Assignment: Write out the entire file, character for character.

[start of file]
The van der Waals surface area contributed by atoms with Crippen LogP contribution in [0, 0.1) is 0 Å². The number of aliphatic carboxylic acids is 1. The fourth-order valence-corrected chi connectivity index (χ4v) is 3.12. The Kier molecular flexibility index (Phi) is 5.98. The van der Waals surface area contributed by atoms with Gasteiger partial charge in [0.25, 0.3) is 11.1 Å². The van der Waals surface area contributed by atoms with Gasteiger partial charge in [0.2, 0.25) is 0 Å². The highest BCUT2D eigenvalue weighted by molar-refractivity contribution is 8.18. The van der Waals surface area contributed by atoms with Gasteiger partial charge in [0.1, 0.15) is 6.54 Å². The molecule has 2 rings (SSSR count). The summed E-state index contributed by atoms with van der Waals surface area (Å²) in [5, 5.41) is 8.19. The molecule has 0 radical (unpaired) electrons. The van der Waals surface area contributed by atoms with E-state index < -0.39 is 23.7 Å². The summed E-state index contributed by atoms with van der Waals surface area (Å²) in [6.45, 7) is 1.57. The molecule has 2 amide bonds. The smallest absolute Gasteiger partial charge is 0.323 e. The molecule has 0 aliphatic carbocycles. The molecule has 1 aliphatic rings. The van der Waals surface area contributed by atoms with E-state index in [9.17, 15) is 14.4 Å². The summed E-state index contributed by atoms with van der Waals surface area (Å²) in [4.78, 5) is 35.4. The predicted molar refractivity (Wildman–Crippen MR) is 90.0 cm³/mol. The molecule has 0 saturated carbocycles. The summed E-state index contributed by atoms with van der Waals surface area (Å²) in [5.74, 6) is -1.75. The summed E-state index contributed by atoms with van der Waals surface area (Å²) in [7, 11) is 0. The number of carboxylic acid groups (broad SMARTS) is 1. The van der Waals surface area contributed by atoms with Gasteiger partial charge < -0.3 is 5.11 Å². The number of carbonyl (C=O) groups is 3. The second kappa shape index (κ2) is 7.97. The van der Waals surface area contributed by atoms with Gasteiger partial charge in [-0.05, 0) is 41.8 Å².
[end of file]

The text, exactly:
The van der Waals surface area contributed by atoms with Crippen LogP contribution in [0, 0.1) is 0 Å². The number of aliphatic carboxylic acids is 1. The fourth-order valence-corrected chi connectivity index (χ4v) is 3.12. The Kier molecular flexibility index (Phi) is 5.98. The van der Waals surface area contributed by atoms with Gasteiger partial charge in [0.25, 0.3) is 11.1 Å². The van der Waals surface area contributed by atoms with Gasteiger partial charge in [0.2, 0.25) is 0 Å². The highest BCUT2D eigenvalue weighted by molar-refractivity contribution is 8.18. The van der Waals surface area contributed by atoms with Gasteiger partial charge in [0.1, 0.15) is 6.54 Å². The molecule has 2 rings (SSSR count). The summed E-state index contributed by atoms with van der Waals surface area (Å²) in [5, 5.41) is 8.19. The molecule has 0 radical (unpaired) electrons. The van der Waals surface area contributed by atoms with E-state index < -0.39 is 23.7 Å². The summed E-state index contributed by atoms with van der Waals surface area (Å²) in [6.45, 7) is 1.57. The molecule has 2 amide bonds. The smallest absolute Gasteiger partial charge is 0.323 e. The molecule has 0 aliphatic carbocycles. The molecule has 1 aliphatic rings. The van der Waals surface area contributed by atoms with E-state index in [9.17, 15) is 14.4 Å². The summed E-state index contributed by atoms with van der Waals surface area (Å²) in [4.78, 5) is 35.4. The predicted molar refractivity (Wildman–Crippen MR) is 90.0 cm³/mol. The molecule has 0 saturated carbocycles. The summed E-state index contributed by atoms with van der Waals surface area (Å²) in [5.74, 6) is -1.75. The summed E-state index contributed by atoms with van der Waals surface area (Å²) in [7, 11) is 0. The number of carboxylic acid groups (broad SMARTS) is 1. The van der Waals surface area contributed by atoms with Gasteiger partial charge < -0.3 is 5.11 Å². The number of carbonyl (C=O) groups is 3. The second kappa shape index (κ2) is 7.97. The van der Waals surface area contributed by atoms with Gasteiger partial charge in [-0.05, 0) is 41.8 Å².